Loughborough and District
On Sunday 14th October the Loughborough club ran its Nemo trial at Rileys Railway in deepest Leicestershire which after a week of rain, a heavy morning frost and then uninterrupted sunshine for the trial was in superb condition.
At the recent Susan Harris trial run on this and the adjacent Vickers farm venue National star Luke Walker was surprised by how difficult and different the loose “clinker” banks could be so decided to come back for another experience. It was one of these loose coal/shale banks that took the solitary mark to ruin his clean sheet but Luke who was out on the new Yellow Sherco 300 made everything else look easy. Luke was pushed by fellow expert Sam Gent but the tight turns and climbs of section 6 under close scrutiny of Richard Hodges and then Mick Bone was Sam’s nemesis. Paul Wareing took 3rd on his new Gasser while best youth was Danny Catlin in 4th.
On the 50/50 route Pete Jones took a clear win from young Daniel Slack in second and Tim Sandars in 3rd. Daniel never got to master the rock strewn climb of section 7 which became his undoing on the day.
The middle route had National rider Aaron Marklew out on a vintage TXT Gasser while he waits for his new mount and despite trying to get used to the bike he took a 5 mark win over Mick Thurman who was out on his TY TwinShock getting some practice in ready for next week’s Sammy Miller round. Matt Dixon brought his shiny new Beta home in 3rd just 2 marks behind Mick but his travelling partner Gary Shield was running in his 2013MY 340 Bultaco “TrickShock” ready for the SM round and made Matts new bike look dull!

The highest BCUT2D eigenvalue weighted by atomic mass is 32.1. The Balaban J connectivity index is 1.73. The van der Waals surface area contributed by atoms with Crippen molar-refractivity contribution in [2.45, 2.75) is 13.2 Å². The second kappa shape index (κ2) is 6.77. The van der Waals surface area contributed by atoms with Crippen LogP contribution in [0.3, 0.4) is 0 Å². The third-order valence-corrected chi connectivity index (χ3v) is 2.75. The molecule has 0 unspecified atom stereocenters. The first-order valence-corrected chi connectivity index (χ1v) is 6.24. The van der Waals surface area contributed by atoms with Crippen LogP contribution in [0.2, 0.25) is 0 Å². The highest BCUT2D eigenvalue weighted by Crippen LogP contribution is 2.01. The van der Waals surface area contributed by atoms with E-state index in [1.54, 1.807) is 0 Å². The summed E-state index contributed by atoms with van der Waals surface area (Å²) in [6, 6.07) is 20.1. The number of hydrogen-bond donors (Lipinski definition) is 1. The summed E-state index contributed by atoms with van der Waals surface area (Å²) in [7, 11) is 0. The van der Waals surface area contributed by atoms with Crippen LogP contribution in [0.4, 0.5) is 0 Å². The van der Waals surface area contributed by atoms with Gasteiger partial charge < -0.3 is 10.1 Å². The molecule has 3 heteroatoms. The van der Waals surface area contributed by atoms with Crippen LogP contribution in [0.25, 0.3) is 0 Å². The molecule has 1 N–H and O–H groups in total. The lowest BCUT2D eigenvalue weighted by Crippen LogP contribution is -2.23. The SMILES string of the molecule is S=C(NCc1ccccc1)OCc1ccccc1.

In the over 40’s TY Mono mounted Jim York and bus pass touting Tony Field showed how mastery of throttle control makes light work of slippery conditions giving “young” Tim Gent a lesson of experience.
Josh Whitehead was the young man who bossed the White route but in total contrast he was chased home by the snorting Royal Enfield of Martin Snutch in second. An improving Graham Caulkett grabbed 3rd by one dab from Robert Wright.
While there were some big scores at the lower end of the skill balance everyone was complimentary of the great sections which rewarded perfection but were ruthless on errors, without ever feeling dangerous or daunting, a testament to a great team of section plotters. The variety from loose climbs that dug out with just a little too much throttle, slippery banks that you could come to an immediate standstill on or rocky climbs that if you lost momentum you were history once again gave those who attended a fantastic days trials.